It is a security issue for India. India has an ongoing issue with Pakistan, from where terrorists enter Indian territories to perpetrate terrorist attacks in India. I am not saying that the boat in question is carrying terrorists, but not being concerned and alarmed with this type of voyage will render India a hypocrite. India has a right to figure out who these people are and what is the exact composition of these people.

Australia and India are friendly countries, and have strategic relations. I am pleased that Australian Minister for Immigration & Border Control, Scott Morrison, visited India recently and had a discussion with Indian Foreign Affairs Minister, Smt Sushma Swaraj. He was able to get an undertaking from Indian Govt that it will take back these people if they are Indian citizens and residents. That is a huge achievement for Australia.

India will not, and should not, allow its territories to be used as the launch pad for things which are against any other nation. In this case, it is the stated policy of Australia that they do not want to entertain illegal maritime arrivals. Current Federal Govt took the policy of “Stop the boats” to people during 2013 election and received a mandate. Previous Govt led by Julia Gillard/Kevin Rudd too had this policy. Offshore processing of illegal maritime arrivals has been the policy of Govts of both political persuasions.

Australia can not afford to have the repetition of 5000 people arriving every month, claiming refugee status. We do not have the money to afford their accommodation, food, health and education. Our national Budget is in deficit and our economy is in stress. We have to look after our elderly, homeless and less fortunate people first. We have to look after our disadvantaged people first.

Australia should accept its fair share of refugees, but there is no way it can afford an unlimited number of people who want to come to our shores with refugee claim. Australia is a caring and generous society, but there is a limit to it.

I am concerned that some people decide to come to Australia from countries where they were not facing persecution. India is definitely one such country. There is no persecution programme for anyone in India. Indians generally, free Indian  media and independent judiciary will not let this happen either.

About the people in the Boat, who have now been brought to Curtin Detention Centre, I am not sure that they faced any persecution in India. Based on the prevalent governance and political system, it is unlikely they faced any persecution in India. They were living in the area ie Tamil Nadu, which is the homeland of Tamils in India.

This fact alone makes it likely that they are economic refugees, not genuine refugees.

If there is any Indian national in this group of people, then they should be sent back to India without any delay, because their claim for refugee status will be bogus, preposterous and baseless.

Australia has all the rights to refuse to accept economic refugees. Australia has all the sovereign rights to control flow of illegal maritime arrivals. Australia in fact has an undeniable responsibility to look after its disadvantaged people before allocating billions on people who are not Australia’s primary responsibility.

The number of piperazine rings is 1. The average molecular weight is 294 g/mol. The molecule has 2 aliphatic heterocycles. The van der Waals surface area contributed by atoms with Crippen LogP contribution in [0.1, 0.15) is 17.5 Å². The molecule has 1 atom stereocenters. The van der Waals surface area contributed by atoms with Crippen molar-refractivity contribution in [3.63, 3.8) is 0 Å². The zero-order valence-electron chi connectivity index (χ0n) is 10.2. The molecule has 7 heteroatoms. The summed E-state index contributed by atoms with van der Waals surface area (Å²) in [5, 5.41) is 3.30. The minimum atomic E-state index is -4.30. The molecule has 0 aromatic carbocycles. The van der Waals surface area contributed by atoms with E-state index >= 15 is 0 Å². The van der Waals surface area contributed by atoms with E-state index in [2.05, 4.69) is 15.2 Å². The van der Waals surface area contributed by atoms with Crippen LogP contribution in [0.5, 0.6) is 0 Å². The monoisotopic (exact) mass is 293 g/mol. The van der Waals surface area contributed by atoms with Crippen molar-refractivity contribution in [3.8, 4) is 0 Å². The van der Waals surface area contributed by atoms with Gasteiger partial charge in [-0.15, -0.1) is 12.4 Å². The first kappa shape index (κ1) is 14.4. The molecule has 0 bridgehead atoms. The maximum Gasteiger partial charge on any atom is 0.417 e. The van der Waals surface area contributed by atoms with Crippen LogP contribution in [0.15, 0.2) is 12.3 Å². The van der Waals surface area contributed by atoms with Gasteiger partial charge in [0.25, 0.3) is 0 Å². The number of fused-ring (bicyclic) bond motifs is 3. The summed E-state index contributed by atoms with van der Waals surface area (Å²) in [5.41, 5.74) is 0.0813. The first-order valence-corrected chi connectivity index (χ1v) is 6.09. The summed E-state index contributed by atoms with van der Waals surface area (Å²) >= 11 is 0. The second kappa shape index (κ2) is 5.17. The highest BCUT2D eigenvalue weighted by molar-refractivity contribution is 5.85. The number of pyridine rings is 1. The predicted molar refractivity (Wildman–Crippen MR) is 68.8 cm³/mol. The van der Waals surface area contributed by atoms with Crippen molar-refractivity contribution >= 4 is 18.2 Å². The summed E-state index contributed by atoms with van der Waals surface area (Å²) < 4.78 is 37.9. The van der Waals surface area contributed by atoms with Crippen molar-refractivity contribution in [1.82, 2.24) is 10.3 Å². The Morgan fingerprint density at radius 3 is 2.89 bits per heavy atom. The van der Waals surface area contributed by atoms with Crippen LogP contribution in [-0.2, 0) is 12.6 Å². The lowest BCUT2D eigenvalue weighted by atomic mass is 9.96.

I see no problem in Australia working with India to figure out who these people are, where they have come from and why have they come to our shores in this manner.

Australia has full rights to send them to the country from where they have come from if they are not genuine refugees.

Australia has a well-stated and bipartisan policy of offshore processing and not settling illegal maritime arrivals in Australia. Australia does not encourage illegal maritime arrivals. It has been working with nations in the region to stop the illegal maritime arrivals. This is the first boat which has been allowed to land on our shores in over 7 months, presumably to allow sufficient time to Indian officials to process information and cross-check it.

Australia is within its rights to work with nations in our region to achieve the stated policy goals. I am in full support of these goals. I know many others, in fact a majority of Australians, are in support of these goals.

Finally, India should not allow anyone, under any circumstance, to use its shores or territories as a launch pad for voyage as “illegal maritime arrival” to Australia or any other country!

Dr Yadu Singh

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Views of Tim Wilson, Australian Human Rights Commissioner, on section 18c of Racial Discrimination Act!

Sydney, 19th June, 2014

I met Tim Wilson, Commissioner, Australian Human Rights Commission, at an event to celebrate Israel’s 66th Independence Day recently. Our brief chat was focused on Section 18c of Racial Discrimination Act. He has some views in regards to this and its impact on Freedom of Speech. When informed that I have a Blog and have written a post (http://tinyurl.com/pqfv8ct) which has also been published by many newspapers (http://tinyurl.com/qcs2gvv, http://tinyurl.com/ldnwkar, http://tinyurl.com/qd6xjjv) with my views arguing why Section 18c should not be repealed, he expressed his interest to write his views on my Blog. I agreed to have his views as a “Guest Blogger”.

Here are Tim Wilson’s views, which have been reproduced without any changes.Tim Wilson Australian Human Rights Commissioner

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It is not in anyone’s interests, especially minorities, to undermine Australia’s liberal democratic values, impose censorship or encourage inequality before the law.